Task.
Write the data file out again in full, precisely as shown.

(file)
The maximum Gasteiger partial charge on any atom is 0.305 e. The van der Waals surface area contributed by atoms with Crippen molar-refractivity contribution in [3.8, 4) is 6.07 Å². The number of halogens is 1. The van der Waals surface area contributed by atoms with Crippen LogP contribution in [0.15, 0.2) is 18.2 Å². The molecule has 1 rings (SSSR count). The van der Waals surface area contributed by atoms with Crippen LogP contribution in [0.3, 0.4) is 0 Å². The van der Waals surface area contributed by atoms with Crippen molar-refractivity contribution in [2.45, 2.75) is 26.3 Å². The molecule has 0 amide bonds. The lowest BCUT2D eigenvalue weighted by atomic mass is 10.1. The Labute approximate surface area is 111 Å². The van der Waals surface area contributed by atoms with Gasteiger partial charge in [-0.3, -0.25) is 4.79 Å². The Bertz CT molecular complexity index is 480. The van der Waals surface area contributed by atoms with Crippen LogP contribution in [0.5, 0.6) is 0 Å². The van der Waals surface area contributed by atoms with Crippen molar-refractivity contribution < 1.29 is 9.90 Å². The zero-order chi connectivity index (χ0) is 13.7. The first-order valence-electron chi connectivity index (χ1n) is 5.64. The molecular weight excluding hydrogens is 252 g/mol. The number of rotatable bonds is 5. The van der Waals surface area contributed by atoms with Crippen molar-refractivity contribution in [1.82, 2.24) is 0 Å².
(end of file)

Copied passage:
The maximum Gasteiger partial charge on any atom is 0.305 e. The van der Waals surface area contributed by atoms with Crippen molar-refractivity contribution in [3.8, 4) is 6.07 Å². The number of halogens is 1. The van der Waals surface area contributed by atoms with Crippen LogP contribution in [0.15, 0.2) is 18.2 Å². The molecule has 1 rings (SSSR count). The van der Waals surface area contributed by atoms with Crippen LogP contribution in [0.3, 0.4) is 0 Å². The van der Waals surface area contributed by atoms with Crippen molar-refractivity contribution in [2.45, 2.75) is 26.3 Å². The molecule has 0 amide bonds. The lowest BCUT2D eigenvalue weighted by atomic mass is 10.1. The Labute approximate surface area is 111 Å². The van der Waals surface area contributed by atoms with Gasteiger partial charge in [-0.3, -0.25) is 4.79 Å². The Bertz CT molecular complexity index is 480. The van der Waals surface area contributed by atoms with Crippen LogP contribution in [0.5, 0.6) is 0 Å². The van der Waals surface area contributed by atoms with Crippen molar-refractivity contribution < 1.29 is 9.90 Å². The zero-order chi connectivity index (χ0) is 13.7. The first-order valence-electron chi connectivity index (χ1n) is 5.64. The molecular weight excluding hydrogens is 252 g/mol. The number of rotatable bonds is 5. The van der Waals surface area contributed by atoms with Crippen molar-refractivity contribution in [1.82, 2.24) is 0 Å².